For a long time I was optimistic. The talk of the “credit crunch” is everywhere and I thought as I have no property to sell it won’t really affect me. I will be OK, slowly making my way out of red and into black figures. Things were looking up: A few weeks back I was delighted to sign a distribution deal with a big record company and film distributor for my soft films. My friend Ian, a gay erotic film producer, hooked me up with them and I was so happy to finally have found a company that would get my films into high street shops such as HMV and Virgin. The soft cuts were made, a new BBFC license was paid, new covers were designed and a print run was done. All of this is not cheap and comes in at around two thousand pounds per film. But I was optimistic that I would not only make my money back but eventually make a small profit too and that without me having to pack boxes and write invoices.
On Tuesday Ian and I went to meet the sales team of the company to firm up the “Feeling it!” soft-cut release. Everyone was in high spirits for the year that lay ahead and the team was very appreciative of our chocolates and bucks fizz. Smiley faces all around. We chatted briefly about the fall of Woolworth and an attached multimedia company but when it came to discussing a contract renewal for next year, we were assured that all would be well. The happiness did not last. Not even 24 hours.
The next morning, when I opened my mail box I found a mail from the distributors stating that the company had gone into administration and will not be able to pay me or Ian for any of our sales. They will also withhold our remaining stock and if we get it back at all after two months we will have to pay a fee for the packing, handling and delivery.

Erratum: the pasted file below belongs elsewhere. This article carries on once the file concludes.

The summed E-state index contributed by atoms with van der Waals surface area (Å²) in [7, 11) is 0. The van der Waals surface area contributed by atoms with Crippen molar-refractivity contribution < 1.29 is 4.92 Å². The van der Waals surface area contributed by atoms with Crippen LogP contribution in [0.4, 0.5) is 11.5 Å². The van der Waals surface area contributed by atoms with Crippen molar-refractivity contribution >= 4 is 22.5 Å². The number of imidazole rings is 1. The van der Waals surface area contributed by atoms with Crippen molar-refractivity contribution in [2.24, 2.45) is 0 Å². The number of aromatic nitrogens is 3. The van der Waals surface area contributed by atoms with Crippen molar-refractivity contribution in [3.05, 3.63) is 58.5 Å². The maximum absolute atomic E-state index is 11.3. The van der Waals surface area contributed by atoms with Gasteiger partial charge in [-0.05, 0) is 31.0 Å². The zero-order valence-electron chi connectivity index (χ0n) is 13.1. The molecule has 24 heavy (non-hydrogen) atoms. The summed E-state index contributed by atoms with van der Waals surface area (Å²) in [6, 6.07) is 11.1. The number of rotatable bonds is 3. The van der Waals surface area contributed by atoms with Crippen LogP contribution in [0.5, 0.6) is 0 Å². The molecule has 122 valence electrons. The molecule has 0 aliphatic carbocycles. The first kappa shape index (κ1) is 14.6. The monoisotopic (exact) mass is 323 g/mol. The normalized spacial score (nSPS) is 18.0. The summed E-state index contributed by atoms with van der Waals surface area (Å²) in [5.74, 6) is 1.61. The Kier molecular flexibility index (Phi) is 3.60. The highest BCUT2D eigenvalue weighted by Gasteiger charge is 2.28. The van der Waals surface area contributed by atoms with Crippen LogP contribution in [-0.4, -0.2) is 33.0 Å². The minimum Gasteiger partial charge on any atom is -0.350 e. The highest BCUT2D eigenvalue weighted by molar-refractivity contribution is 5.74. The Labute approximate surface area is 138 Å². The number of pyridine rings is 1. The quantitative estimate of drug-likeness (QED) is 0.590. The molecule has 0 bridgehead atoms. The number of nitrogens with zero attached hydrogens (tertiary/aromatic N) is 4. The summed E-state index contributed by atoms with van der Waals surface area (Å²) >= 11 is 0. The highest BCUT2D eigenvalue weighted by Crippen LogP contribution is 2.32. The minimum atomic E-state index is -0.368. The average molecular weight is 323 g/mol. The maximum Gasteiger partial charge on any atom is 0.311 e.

My whole world came crashing down. It’s not just about the stock and the price for the print run as such. It is also about the huge investment I made to do the soft cuts and get the BBFC licence in the first place. I would not have done that if I had not been sure to finally have found an efficient company that could represent me and generate some serious sales.
Now I don’t even think that I will ever do a print run of “Feeling it” in the soft 18 rated version, so the re-edit, BBFC license and cover re-design were all for nothing.
I have tears of anger and frustration in my eyes. This is the second time that a company that owed me a lot of money had gone bust. A few years back I was owed a large amount by a publishing company for articles I had written and lots of photos I had taken. I always delivered way before my deadline, worked my ass off typing and photoshopping until the small hours and then I did not get a penny. What an easy way out for them – they just don’t pay their debts, shed them like an old skin and then start afresh without being weighed down by the red numbers. Very convenient for them but terrible for all the little sole traders and companies that are left to pick up the pieces and pay the price. Because there is no easy way out – we still have to pay our bills that allowed us to create a product for them to sell. It really sucks and it is not what I needed a few weeks before Christmas.
I tried to contact everyone of eight the sales team members that we met on Tuesday but they have except one all been let go – just like that, without any notice. I am deeply shocked and sorry for them. And it leaves Ian and I in limbo because we have no one to communicate with.
I can’t believe that this is happening. It just seems so unfair. And the collapse will continue; without stock we cannot trade and supply stores with our goods and the customers will not be able to buy any of our products, even if they wanted to. It’s a lose-lose situation.
They call it the “credit crunch”. But it’s no joke. This is not a “credit crunch” but a full-on recession that has hit the UK and me.